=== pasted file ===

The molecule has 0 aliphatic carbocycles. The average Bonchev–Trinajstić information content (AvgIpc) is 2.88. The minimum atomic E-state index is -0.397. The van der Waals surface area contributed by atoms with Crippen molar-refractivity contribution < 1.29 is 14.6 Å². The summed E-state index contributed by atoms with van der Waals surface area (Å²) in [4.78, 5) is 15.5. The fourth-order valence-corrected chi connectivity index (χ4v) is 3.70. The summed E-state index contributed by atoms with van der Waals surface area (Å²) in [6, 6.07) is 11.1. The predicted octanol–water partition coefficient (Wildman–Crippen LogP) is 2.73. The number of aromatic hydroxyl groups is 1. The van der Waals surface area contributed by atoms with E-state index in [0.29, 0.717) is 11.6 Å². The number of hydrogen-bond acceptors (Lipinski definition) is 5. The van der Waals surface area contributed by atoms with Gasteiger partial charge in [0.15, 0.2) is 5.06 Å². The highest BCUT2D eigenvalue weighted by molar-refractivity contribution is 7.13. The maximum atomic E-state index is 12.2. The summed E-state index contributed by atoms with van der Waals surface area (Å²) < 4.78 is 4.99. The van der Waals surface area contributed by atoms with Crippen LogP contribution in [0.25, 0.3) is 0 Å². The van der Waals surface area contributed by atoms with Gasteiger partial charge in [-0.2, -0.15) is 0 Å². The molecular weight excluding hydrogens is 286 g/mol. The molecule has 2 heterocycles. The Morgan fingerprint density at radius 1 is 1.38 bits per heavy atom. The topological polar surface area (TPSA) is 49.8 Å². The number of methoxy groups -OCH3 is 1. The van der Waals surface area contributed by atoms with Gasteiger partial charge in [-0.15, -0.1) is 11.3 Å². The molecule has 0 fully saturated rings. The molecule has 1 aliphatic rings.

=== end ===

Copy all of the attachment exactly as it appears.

The molecule has 0 aliphatic carbocycles. The average Bonchev–Trinajstić information content (AvgIpc) is 2.88. The minimum atomic E-state index is -0.397. The van der Waals surface area contributed by atoms with Crippen molar-refractivity contribution < 1.29 is 14.6 Å². The summed E-state index contributed by atoms with van der Waals surface area (Å²) in [4.78, 5) is 15.5. The fourth-order valence-corrected chi connectivity index (χ4v) is 3.70. The summed E-state index contributed by atoms with van der Waals surface area (Å²) in [6, 6.07) is 11.1. The predicted octanol–water partition coefficient (Wildman–Crippen LogP) is 2.73. The number of aromatic hydroxyl groups is 1. The van der Waals surface area contributed by atoms with E-state index in [0.29, 0.717) is 11.6 Å². The number of hydrogen-bond acceptors (Lipinski definition) is 5. The van der Waals surface area contributed by atoms with Gasteiger partial charge in [0.15, 0.2) is 5.06 Å². The highest BCUT2D eigenvalue weighted by molar-refractivity contribution is 7.13. The maximum atomic E-state index is 12.2. The summed E-state index contributed by atoms with van der Waals surface area (Å²) < 4.78 is 4.99. The van der Waals surface area contributed by atoms with Crippen LogP contribution in [0.25, 0.3) is 0 Å². The van der Waals surface area contributed by atoms with Gasteiger partial charge in [-0.2, -0.15) is 0 Å². The molecular weight excluding hydrogens is 286 g/mol. The molecule has 2 heterocycles. The Morgan fingerprint density at radius 1 is 1.38 bits per heavy atom. The topological polar surface area (TPSA) is 49.8 Å². The number of methoxy groups -OCH3 is 1. The van der Waals surface area contributed by atoms with Gasteiger partial charge in [-0.15, -0.1) is 11.3 Å². The molecule has 0 fully saturated rings. The molecule has 1 aliphatic rings.